Our son (2.5 yrs old) has Vitiligo and it has become very visible and noticeable on his face in past few months. People have started asking about it. Medical Science considers this as a condition passed through hereditary but as far as we know there isn't anyone in our family history who had this disease. So, we don't know why our son. Humans haven't discovered any real cure for this disease. This is a very unique illness which can have a very difficult emotional and psychological impact on the patient as well as on his/her family. We are not afraid of this and we are doing everything we can in terms of finding alternative medicines etc and hoping and praying that God would heal him. But the healing hasn't happened yet, in the mean time we are faced with questions. I can foresee some questions coming in our way challenging our faith even.

My wife says, she is afraid to express her concerns about this to someone because what if they think that she has no hope and faith? How can she send a paradoxical message that she has hope in Jesus but at the same time worried about her son? Who would buy such a fragile hope? Though I haven't really put my thoughts into words like her, I too kind of feel the same way. Most of our relatives are very very religious but have no clue what Jesus, grace or faith means to us, and have a notion about us that we are deceived in our spiritual life by removing ourselves from the traditional family religions (Catholicism and Eastern Orthodoxy). It wouldn't surprise me if they even blame our leaving from the church is the cause of our troubles.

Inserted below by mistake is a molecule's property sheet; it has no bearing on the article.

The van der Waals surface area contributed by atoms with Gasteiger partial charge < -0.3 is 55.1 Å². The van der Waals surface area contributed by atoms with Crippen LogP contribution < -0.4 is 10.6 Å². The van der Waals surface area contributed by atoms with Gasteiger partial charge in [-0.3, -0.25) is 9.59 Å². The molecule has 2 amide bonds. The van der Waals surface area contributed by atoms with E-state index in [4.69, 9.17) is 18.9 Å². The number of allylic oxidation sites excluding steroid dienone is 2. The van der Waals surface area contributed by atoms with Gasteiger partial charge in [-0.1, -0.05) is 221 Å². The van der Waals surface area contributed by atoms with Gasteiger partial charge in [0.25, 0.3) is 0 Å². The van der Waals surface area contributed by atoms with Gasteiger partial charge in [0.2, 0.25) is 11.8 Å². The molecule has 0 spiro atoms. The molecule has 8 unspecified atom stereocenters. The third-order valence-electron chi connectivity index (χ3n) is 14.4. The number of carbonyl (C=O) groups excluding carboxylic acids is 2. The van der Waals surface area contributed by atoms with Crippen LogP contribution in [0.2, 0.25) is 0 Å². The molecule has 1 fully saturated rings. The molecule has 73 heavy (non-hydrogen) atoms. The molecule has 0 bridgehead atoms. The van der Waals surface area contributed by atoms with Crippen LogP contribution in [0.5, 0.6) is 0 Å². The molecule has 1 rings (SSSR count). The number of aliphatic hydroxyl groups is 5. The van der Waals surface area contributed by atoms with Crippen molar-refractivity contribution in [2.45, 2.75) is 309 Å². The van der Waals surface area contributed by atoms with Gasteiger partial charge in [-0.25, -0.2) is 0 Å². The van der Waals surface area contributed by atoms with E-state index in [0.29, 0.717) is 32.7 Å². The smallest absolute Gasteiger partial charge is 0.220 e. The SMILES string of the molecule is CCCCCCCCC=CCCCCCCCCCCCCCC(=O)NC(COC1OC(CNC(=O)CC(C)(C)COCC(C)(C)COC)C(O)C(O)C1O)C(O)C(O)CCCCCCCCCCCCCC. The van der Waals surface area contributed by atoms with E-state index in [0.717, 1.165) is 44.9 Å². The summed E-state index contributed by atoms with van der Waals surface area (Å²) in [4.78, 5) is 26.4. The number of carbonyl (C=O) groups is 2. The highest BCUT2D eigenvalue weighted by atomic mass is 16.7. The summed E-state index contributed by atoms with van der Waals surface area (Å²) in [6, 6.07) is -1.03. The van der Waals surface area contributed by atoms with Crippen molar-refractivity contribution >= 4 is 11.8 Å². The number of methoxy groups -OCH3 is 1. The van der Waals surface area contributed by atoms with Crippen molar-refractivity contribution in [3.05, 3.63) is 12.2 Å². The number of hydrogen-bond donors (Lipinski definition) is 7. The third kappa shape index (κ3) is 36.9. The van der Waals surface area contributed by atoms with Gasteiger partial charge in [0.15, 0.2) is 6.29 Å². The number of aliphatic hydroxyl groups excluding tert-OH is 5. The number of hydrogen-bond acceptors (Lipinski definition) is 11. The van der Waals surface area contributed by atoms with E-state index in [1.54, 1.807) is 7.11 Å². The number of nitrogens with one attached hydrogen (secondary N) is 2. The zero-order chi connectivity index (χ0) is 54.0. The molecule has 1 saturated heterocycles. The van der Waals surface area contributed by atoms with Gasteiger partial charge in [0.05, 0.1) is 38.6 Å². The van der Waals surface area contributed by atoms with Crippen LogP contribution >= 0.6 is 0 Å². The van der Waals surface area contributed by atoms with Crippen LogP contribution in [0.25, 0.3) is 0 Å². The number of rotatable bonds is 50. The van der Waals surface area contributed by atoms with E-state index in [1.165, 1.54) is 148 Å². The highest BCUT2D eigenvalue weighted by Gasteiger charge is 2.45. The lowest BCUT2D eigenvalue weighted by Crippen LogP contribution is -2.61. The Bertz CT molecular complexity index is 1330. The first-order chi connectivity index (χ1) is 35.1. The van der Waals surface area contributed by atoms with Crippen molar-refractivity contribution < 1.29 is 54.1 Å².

Do we need to save God's face from their accusations? We restrain our struggles from them in an effort to not to give them a chance to criticize our God and faith.

I told my wife, don't be afraid to be a fool. Don't be afraid to chock up and cry, if needed. We live by FAITH and faith is not faith if we know everything. Faith is not faith if we have answers for all our questions. When Bible says 'now we see but a poor reflection in a mirror', that's something to think about. It is this fact what underlines the significant principle of faith. The next statement says it, 'And now these three remain: faith, hope and love. But the greatest of these is love.' We need faith and hope now and here, but then, as we live with Him in eternity, the necessity of faith and hope are fulfilled and the greatest thing, love, reigns for ever.

Now, faith cannot be lively when we are rigid, insensitive and stagnant.

There is something farmers do before they cultivate any crops in the ground. They will till the ground by plowing and harrowing. Some use a tiller to disrupt the smooth ground and make it uneven, messy and irregular. My Dad used to own oxen and he used those animals to do the tilling in our farm. This was before today's industrialization.

The seed wouldn't grow well in a smooth rigid ground. The roots have to travel deep into the soil and for that the soil has to be vulnerable, sensitive and wounded. Only plowed soil can respond well to a growing seed.

The fear to be messy is rooted in my fleshly ambition to be "a good guy", "a perfect spiritual person" or more like a "religious showinist".

There is mess in our life here on earth whether we admit or not. It happens when our worldly securities are shaken and challenged. Then, faith comes in. Jesus talked about child like faith. A child would cry when he fall, but he will eventually stop as he is held tight. It is the faith what sanctions us to be in a muddle but at the same time allow our loving Father to held us tight until our whining silences.

I think it's okay to cry, to be vulnerable, to be confused, to have unanswered questions, to be an object of ridicule, to have faith which is hard to explain to others, to have hope which is meaningless to many, ... and if necessary, to be a fool to others.